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Depending on where you are on the financial path to a different money story, will depend on when you feel it’s time to start investing.
The money guru Dave Ramsey would say you don’t start this part of the process until your debt is paid, you have 3-6 months of living expenses tucked away and you just have a mortgage payment to worry about. I agree.
Depending on your age and whether or not you’ve ever invested will depend on how much effort will go into this process.
If you’re heading towards retirement, then you’ll need to do some major contributing. If you have more time on hand, putting aside 15% of your income is a great place to start.
Why Investing Should Be Part of Your Long Term Money Strategy
If you’re at the point where you have all your debt paid off, now is NOT the time to go out and splurge or give yourself a big fat raise. Now is the time to look down the road called life and realize you’ll need money to live on when you’re older and not able nor desire to work any longer. Those who fail to see the smartness in this strategy will be eating Alpo in their golden years if they’re not careful.
There are countless people out there that will tell you saving for retirement is a smart move. Can all those people be wrong?
I’ve talked with many financial advisors and planners in my lifetime, and they all agree if you want to live comfortably you’ll need to invest, starting as early as possible to have the best impact on your money.
Your money needs time to grow (something about compounding) for you to reap the biggest gain from your money. Of course, your money won’t always grow, but the longer you have, the better chance you have of seeing stable growth over the long haul.
Start where you have a match. If you’re not currently taking advantage of your company’s 401 K, 403 b, 457 plan, you should be. You’re leaving money on the table which is a big mistake.
So let’s say you’re going to stick with the recommendation of contributing 15% of your gross income, before taxes to your retirement. You want to start by putting money into a 401, 3, or 457 plan if you have one available to you through your company. If your company matches 3%, put that in and move to IRA’s.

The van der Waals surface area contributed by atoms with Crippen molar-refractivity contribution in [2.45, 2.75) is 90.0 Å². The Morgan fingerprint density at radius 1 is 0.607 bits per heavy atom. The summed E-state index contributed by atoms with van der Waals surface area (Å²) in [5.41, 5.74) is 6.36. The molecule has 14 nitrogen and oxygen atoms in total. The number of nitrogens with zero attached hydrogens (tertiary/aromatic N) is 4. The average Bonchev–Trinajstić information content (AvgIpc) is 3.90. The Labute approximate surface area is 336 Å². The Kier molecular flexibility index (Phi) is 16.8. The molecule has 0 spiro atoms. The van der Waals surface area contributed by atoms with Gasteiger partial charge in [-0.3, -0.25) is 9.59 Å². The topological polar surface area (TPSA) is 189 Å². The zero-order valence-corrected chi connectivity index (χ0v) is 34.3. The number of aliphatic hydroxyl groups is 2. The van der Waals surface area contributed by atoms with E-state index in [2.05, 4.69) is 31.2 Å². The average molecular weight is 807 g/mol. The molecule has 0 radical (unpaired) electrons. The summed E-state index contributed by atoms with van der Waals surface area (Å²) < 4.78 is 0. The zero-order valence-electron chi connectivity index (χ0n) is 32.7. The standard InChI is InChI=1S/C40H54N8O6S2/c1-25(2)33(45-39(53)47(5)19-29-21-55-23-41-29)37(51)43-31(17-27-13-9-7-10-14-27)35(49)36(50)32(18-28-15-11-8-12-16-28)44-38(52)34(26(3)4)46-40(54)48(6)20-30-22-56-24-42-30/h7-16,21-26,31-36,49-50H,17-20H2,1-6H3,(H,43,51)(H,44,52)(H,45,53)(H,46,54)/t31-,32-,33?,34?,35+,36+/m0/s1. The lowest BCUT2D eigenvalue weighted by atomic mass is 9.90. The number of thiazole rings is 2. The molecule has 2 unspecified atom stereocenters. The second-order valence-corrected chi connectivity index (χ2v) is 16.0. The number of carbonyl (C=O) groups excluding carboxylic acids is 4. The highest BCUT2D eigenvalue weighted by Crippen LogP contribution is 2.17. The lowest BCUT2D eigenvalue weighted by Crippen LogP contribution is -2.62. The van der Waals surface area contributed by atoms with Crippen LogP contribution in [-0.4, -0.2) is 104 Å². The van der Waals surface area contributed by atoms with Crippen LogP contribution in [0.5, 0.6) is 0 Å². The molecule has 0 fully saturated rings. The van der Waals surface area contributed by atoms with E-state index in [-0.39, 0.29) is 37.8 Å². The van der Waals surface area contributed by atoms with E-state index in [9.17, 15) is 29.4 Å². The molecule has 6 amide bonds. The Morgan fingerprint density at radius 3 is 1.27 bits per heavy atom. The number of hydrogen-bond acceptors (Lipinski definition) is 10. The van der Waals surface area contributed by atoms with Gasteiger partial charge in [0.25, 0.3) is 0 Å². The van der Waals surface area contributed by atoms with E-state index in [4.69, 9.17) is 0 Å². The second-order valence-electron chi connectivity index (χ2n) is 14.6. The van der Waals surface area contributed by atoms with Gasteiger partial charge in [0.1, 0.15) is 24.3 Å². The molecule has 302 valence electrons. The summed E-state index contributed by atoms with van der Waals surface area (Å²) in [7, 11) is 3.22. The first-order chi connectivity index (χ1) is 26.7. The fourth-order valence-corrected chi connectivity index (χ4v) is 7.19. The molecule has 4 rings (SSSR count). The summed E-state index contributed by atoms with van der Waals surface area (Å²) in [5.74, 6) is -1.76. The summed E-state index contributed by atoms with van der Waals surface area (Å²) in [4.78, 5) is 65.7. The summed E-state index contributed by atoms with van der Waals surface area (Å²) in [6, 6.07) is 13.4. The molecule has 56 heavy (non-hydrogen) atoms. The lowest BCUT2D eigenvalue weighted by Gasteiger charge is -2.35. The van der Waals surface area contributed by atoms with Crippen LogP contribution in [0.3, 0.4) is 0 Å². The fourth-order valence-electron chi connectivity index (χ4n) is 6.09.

IRA’s Which One To Choose
I have a professional financial planner I work with that helps me to maneuver all this long term planning stuff. It’s a good idea to find someone you trust that can guide you and advise you when it comes to your money. But there are some excellent resources available to DIY’ers who like to learn the nitty gritty about investing and IRA’s.
I recently came across an article The Best IRA Accounts on the CNBC and found the article an excellent resource for individuals looking for in-depth information on which IRA’s are the best out there and which one would be the best for your particular circumstances. I encourage you to read it to further your knowledge and understanding about IRA’s.
With that being said, you want to fully fund your Roth IRA’s after you matched funds from your employer. If after you fully fund your IRA’s you haven’t reached the 15% threshold, go back and bump up your workplace account.
Peace of Mind
When I get older I don’t want to worry about keeping a roof over my head or having to choose between health care or food, or not be able to enjoy my life as I reach those golden years. Instead, I want to enter that time of my life with the certainty I can take of myself and not be destitute.
Don’t you want that for yourself too?
If you’ve paid off your debt and have adequate savings, start planning your investment strategy and solidify your financial future.